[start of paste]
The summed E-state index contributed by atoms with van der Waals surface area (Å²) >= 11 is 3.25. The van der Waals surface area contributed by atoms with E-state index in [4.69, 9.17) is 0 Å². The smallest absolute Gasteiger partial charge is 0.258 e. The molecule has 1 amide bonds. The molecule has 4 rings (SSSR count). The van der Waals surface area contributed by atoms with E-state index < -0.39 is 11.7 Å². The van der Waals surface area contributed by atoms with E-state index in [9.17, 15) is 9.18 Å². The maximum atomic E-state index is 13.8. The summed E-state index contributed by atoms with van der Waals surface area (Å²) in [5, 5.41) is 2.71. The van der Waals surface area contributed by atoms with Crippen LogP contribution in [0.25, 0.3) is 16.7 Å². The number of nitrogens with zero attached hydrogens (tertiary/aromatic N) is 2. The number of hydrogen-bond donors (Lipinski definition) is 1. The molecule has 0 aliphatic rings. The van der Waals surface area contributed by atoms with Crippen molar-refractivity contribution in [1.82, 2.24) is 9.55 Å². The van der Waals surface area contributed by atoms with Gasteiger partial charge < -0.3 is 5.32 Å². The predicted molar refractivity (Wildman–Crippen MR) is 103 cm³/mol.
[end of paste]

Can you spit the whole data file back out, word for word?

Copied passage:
The summed E-state index contributed by atoms with van der Waals surface area (Å²) >= 11 is 3.25. The van der Waals surface area contributed by atoms with E-state index in [4.69, 9.17) is 0 Å². The smallest absolute Gasteiger partial charge is 0.258 e. The molecule has 1 amide bonds. The molecule has 4 rings (SSSR count). The van der Waals surface area contributed by atoms with E-state index < -0.39 is 11.7 Å². The van der Waals surface area contributed by atoms with E-state index in [9.17, 15) is 9.18 Å². The maximum atomic E-state index is 13.8. The summed E-state index contributed by atoms with van der Waals surface area (Å²) in [5, 5.41) is 2.71. The van der Waals surface area contributed by atoms with Crippen LogP contribution in [0.25, 0.3) is 16.7 Å². The number of nitrogens with zero attached hydrogens (tertiary/aromatic N) is 2. The number of hydrogen-bond donors (Lipinski definition) is 1. The molecule has 0 aliphatic rings. The van der Waals surface area contributed by atoms with Crippen molar-refractivity contribution in [1.82, 2.24) is 9.55 Å². The van der Waals surface area contributed by atoms with Gasteiger partial charge < -0.3 is 5.32 Å². The predicted molar refractivity (Wildman–Crippen MR) is 103 cm³/mol.